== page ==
LA should never stop building subways. They are proven technologies that will help revitilize the city. Buses are needed, but there are plenty of them, so the more money that is spent on true rapid transit, the better. Bus only lanes? Exactly where would these lanes exist? There is not a a single location in LA where bus only lanes could exoist except on former rail ROW’s, which should all be converted back to light rail. BusTard must work for the oil and gas industries to make such an absurd comment.

  5. 5 Tim

    The idea that we shouldn’t build rail lines because the population of LA migrates seems to miss the point entirely. Building rail lines and stations anchors neighborhoods, helps to build identity and stop the constant migratory patterns in the city.

    And the idea that everyone is comehow “fleeing” the westside for downtown is bogus. The Westside has some of the highest rents and housing prices in the county.

  6. 6 Transit Planner

    Even if the Westside turns into a ghetto for Downtown (remember when 3rd Street, the Pier and Venice were not-so-nice ?), there will still be plenty of people living and working there who will need to ride the subway to their relocated jobs Downtown. I say “finish the job.”

    There is no reason to have a subway that ends at Western. I don’t even live or work on the Westside. I don’t even like the Westside, but extending the subway makes sense. And while we’re at it, lets extend it down Ventura Blvd., and out the I-10 Busway to El Monte, Pomona and Ontario Airport.

    Another thing that could be done quickly is to extend Orange County’s soon to be 30 minute frequency Metrolink service from Fullerton to Los Angeles, Chatsworth, Santa Clarita and San Bernardino ! The same with the “91 Line” to Riverside. It’s a “no-brainer,” that would cost less than the Expo light rail line and give us a true regional Metro.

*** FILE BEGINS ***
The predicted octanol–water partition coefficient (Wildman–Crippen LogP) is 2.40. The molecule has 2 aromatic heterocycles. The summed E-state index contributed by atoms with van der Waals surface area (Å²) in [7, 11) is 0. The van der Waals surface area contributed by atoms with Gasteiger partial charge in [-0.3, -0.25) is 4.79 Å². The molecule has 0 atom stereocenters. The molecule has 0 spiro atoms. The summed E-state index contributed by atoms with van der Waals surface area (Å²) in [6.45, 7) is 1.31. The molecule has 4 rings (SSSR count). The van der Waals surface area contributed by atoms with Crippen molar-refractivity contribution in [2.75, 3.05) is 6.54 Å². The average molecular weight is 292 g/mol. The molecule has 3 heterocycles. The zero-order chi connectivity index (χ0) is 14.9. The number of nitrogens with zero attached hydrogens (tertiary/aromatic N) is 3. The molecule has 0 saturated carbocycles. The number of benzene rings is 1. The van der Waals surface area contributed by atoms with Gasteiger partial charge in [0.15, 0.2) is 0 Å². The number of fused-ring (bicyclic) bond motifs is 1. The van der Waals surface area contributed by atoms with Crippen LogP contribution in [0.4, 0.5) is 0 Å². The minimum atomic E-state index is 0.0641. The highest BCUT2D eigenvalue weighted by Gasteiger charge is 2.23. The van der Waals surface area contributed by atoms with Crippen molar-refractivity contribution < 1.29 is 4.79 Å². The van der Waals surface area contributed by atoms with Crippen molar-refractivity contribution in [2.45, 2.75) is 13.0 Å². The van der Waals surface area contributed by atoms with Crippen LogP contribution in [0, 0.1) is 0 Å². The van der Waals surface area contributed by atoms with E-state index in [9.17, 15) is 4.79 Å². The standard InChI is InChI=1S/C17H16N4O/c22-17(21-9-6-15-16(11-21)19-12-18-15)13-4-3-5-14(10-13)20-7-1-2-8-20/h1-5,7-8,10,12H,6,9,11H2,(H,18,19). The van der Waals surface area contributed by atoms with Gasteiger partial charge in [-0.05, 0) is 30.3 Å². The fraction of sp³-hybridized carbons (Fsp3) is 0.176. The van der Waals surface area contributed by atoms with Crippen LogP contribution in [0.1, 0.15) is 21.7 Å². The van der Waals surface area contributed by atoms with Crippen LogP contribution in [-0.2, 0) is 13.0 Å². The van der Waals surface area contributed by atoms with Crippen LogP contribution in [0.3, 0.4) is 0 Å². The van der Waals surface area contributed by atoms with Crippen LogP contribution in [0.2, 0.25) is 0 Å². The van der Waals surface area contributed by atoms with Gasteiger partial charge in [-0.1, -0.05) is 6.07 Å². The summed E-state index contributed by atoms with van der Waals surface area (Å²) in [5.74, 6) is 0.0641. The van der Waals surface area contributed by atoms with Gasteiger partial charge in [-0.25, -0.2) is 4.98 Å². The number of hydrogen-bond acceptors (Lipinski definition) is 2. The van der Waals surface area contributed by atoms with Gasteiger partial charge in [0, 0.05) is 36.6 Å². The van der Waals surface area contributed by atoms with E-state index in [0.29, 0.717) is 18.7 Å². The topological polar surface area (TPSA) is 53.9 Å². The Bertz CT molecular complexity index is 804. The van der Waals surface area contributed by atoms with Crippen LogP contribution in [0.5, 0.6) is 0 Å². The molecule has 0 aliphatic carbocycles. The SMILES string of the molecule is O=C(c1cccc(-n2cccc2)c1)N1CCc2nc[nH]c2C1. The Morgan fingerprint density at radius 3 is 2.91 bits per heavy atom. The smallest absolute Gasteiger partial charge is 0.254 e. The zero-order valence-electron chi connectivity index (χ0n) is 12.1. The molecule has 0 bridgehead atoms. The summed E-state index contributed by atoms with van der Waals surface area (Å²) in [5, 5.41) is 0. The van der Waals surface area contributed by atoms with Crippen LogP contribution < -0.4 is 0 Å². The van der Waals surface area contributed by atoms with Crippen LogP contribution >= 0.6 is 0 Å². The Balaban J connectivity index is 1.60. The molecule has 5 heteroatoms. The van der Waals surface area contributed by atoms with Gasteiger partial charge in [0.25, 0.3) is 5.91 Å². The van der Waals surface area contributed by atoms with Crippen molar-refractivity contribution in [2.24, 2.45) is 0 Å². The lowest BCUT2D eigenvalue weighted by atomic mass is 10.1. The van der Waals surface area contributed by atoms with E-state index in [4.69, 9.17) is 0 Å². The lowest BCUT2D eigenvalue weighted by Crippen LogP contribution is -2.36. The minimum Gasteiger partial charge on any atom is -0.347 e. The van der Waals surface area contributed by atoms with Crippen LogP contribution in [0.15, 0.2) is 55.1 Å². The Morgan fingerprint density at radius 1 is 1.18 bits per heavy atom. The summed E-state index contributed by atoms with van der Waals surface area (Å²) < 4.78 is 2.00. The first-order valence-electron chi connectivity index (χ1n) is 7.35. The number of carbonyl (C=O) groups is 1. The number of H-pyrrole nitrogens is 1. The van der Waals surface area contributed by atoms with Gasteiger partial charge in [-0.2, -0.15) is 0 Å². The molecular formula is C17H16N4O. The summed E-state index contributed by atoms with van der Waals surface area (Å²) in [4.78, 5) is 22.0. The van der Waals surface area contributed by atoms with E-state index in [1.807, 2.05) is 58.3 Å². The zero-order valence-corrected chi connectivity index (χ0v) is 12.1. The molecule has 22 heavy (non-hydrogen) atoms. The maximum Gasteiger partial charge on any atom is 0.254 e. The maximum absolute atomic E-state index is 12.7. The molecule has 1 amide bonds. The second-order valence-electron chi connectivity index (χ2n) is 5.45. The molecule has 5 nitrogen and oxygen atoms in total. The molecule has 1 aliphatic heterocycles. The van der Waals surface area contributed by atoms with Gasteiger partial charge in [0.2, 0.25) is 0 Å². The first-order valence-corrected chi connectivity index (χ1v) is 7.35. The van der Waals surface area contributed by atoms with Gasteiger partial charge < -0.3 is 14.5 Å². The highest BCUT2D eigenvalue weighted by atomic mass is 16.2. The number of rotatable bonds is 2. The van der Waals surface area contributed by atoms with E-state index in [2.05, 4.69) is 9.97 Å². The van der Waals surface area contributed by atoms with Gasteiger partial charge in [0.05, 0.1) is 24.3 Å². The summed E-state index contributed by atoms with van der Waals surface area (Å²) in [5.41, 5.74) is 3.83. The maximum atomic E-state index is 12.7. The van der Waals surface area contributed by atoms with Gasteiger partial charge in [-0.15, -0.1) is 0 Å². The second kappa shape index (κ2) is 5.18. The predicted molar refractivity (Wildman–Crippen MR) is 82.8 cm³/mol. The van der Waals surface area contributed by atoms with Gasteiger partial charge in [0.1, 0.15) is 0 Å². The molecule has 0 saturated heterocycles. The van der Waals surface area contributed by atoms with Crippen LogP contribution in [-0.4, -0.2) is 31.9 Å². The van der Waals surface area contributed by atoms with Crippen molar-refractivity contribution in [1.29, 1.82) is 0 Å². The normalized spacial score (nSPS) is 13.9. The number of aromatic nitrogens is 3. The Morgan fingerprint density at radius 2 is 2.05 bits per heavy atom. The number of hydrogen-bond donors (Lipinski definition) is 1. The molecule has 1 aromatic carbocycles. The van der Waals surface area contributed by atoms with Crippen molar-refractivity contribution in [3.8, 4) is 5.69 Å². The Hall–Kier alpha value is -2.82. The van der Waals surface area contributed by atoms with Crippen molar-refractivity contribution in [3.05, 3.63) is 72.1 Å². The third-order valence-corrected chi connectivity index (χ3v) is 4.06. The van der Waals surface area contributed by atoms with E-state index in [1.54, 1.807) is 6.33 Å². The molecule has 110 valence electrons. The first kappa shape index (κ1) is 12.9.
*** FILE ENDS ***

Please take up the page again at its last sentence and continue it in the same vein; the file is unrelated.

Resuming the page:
7. 7 Alek F

    Definitely, the Subway needs to be developed further!
    As far as buses – I agree, they’re “dumb”, unreliable, polluting, and inefficient. The Orange Line busway has revealed numerous flaws of BRT system, including – limited bus capacity, slow speeds, higher operating costs, constantly deteriorating asphault, unattractiveness, and uncomfortable ride. Bus Rapid Transit is doomed for failure!
    As far as the subway – it should have been built in Los Angeles decades ago, but… political corruption and stupid politics have prevented this from happening. Los Angeles is at a TOTAL gridlock, and the only way out is – building a citywide Subway system.
    It’s time for Los Angeles to start catching up to the rest of the world, before we completely submerge in the quagmire of traffic nightmares!

  8. 8 Bob